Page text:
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Tuesday, 11 July 2017 17:25

Horse's Mouth for July 12, 2017

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 “I have been involved in our town for more than 11 years, serving three years on the Planning Commission as a member, chairman and creator of the Architectural Review Board, four years as a town commissioner and the last four years as your mayor. Eleven years of giving back has been an extremely rewarding and impactful part of my life, and I am thankful for the opportunity and the faith that you have placed in me.”

— Cornelius Mayor Chuck Travis in an open letter to his town’s citizens.

“The people have always been the best part of The Pearl. Supporting events and causes dear to us and making people happy along the way, including making dreams come true for so many happy couples, was certainly the highlight of our time at The Pearl.”

— Armin Desch, owner of Armin’s Catering and the now-defunct The Pearl Wedding and Event Center, which recently closed, he says, because of mounting maintenance costs that should have been the responsibility of the property owner.

“This restaurant is going to be an absolutely beautiful part of the community.”

— Chris Boukedes, whose company will manage the new On the Nines Neighborhood Bistro at the recently renovated Mooresville Golf Club.

“We’ve partnered with a great town that has a great vision, and I think the community will be very happy with it.”

— Boukedes on his relationship with the Town of Mooresville, owner of Mooresville Golf Club and the Charles Mack Citizen Center, in which Boukedes will also offer catering services.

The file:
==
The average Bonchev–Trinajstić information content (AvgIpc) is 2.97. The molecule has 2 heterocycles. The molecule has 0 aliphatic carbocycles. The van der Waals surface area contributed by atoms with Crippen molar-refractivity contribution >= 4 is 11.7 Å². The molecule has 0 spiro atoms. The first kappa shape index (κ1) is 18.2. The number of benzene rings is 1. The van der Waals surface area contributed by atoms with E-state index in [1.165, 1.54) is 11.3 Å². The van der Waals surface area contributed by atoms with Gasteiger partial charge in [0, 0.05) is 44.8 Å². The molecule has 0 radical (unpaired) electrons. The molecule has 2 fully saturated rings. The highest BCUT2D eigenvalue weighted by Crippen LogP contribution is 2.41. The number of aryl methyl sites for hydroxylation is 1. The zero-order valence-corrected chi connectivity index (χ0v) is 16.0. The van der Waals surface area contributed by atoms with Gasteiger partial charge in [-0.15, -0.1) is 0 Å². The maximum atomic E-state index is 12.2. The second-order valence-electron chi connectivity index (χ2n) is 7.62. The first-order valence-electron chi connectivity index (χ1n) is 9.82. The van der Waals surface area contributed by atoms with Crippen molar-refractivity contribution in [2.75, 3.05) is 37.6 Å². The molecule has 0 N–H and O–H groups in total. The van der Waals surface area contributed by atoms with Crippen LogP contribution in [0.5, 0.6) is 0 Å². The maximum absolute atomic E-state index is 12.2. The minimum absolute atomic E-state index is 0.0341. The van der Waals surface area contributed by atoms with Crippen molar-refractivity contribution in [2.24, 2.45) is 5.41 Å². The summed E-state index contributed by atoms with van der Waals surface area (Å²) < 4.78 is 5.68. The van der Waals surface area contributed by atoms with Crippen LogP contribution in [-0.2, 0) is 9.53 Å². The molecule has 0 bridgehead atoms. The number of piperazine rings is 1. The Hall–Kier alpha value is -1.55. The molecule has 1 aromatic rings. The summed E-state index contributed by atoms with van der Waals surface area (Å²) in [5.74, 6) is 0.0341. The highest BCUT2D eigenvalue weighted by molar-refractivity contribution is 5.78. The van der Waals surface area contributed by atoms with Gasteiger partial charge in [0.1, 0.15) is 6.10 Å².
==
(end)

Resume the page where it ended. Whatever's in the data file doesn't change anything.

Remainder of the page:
“I thought about it, was pretty close to having surgery, but I cared about these guys too much at the end of the day. I was going to fight with everything I could to make sure I could play the season with them.”

— Former Davidson Wildcat basketball player Jack Gibbs, reflecting on his injury-filled senior season and why he decided to play and risk career-ending shoulder injury rather than undergo surgery and redshirt his senior year.

 “Towards the end of the year, I was pretty banged up. (I was) playing through a lot, but you expect that through a whole season. It’s pretty grueling.”

— Gibbs, whose senior year included a broken nose as well as knee, ankle, quad and calf injuries.

 “You could tell she was in pain, but the fact she wanted to be there no matter what shows what she did her whole life, just trying to make people happy. The smile that I have on the court I get from her. That’s something that I’ll always have and remember her for.”

— Gibbs on his late mother, Aloma, who came from Ohio to see her son play home games at Davidson and attended his final collegiate game in the Atlantic 10 Tournament semifinals. Aloma Gibbs died one month after that final game.

 “In 20 years, these kids will look back and see how special this championship was and cherish these memories with their teammates.”

— John Whittington, coach of Lake Norman Little League’s 6-7-year-old state championship baseball team.

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